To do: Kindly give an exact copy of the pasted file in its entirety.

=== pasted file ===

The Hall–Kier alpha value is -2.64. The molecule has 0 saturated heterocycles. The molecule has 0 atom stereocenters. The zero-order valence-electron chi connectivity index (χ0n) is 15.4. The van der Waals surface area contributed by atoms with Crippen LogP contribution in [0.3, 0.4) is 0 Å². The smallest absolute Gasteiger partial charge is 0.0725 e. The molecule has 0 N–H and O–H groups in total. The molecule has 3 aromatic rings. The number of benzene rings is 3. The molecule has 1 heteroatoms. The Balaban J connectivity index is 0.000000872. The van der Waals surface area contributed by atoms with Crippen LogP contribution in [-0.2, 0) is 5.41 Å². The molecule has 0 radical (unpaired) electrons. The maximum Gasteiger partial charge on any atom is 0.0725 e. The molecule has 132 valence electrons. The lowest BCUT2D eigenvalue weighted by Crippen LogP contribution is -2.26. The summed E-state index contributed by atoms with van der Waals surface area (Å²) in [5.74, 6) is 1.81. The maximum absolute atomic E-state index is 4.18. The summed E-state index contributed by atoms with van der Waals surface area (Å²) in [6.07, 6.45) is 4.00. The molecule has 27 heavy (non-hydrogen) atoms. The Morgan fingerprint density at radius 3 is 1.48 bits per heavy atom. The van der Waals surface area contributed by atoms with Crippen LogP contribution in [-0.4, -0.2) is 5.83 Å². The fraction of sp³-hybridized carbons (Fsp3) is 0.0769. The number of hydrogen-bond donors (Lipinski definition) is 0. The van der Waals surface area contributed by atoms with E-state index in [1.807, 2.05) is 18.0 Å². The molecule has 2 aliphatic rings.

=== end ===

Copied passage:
The Hall–Kier alpha value is -2.64. The molecule has 0 saturated heterocycles. The molecule has 0 atom stereocenters. The zero-order valence-electron chi connectivity index (χ0n) is 15.4. The van der Waals surface area contributed by atoms with Crippen LogP contribution in [0.3, 0.4) is 0 Å². The smallest absolute Gasteiger partial charge is 0.0725 e. The molecule has 0 N–H and O–H groups in total. The molecule has 3 aromatic rings. The number of benzene rings is 3. The molecule has 1 heteroatoms. The Balaban J connectivity index is 0.000000872. The van der Waals surface area contributed by atoms with Crippen LogP contribution in [-0.2, 0) is 5.41 Å². The molecule has 0 radical (unpaired) electrons. The maximum Gasteiger partial charge on any atom is 0.0725 e. The molecule has 132 valence electrons. The lowest BCUT2D eigenvalue weighted by Crippen LogP contribution is -2.26. The summed E-state index contributed by atoms with van der Waals surface area (Å²) in [5.74, 6) is 1.81. The maximum absolute atomic E-state index is 4.18. The summed E-state index contributed by atoms with van der Waals surface area (Å²) in [6.07, 6.45) is 4.00. The molecule has 27 heavy (non-hydrogen) atoms. The Morgan fingerprint density at radius 3 is 1.48 bits per heavy atom. The van der Waals surface area contributed by atoms with Crippen LogP contribution in [-0.4, -0.2) is 5.83 Å². The fraction of sp³-hybridized carbons (Fsp3) is 0.0769. The number of hydrogen-bond donors (Lipinski definition) is 0. The van der Waals surface area contributed by atoms with E-state index in [1.807, 2.05) is 18.0 Å². The molecule has 2 aliphatic rings.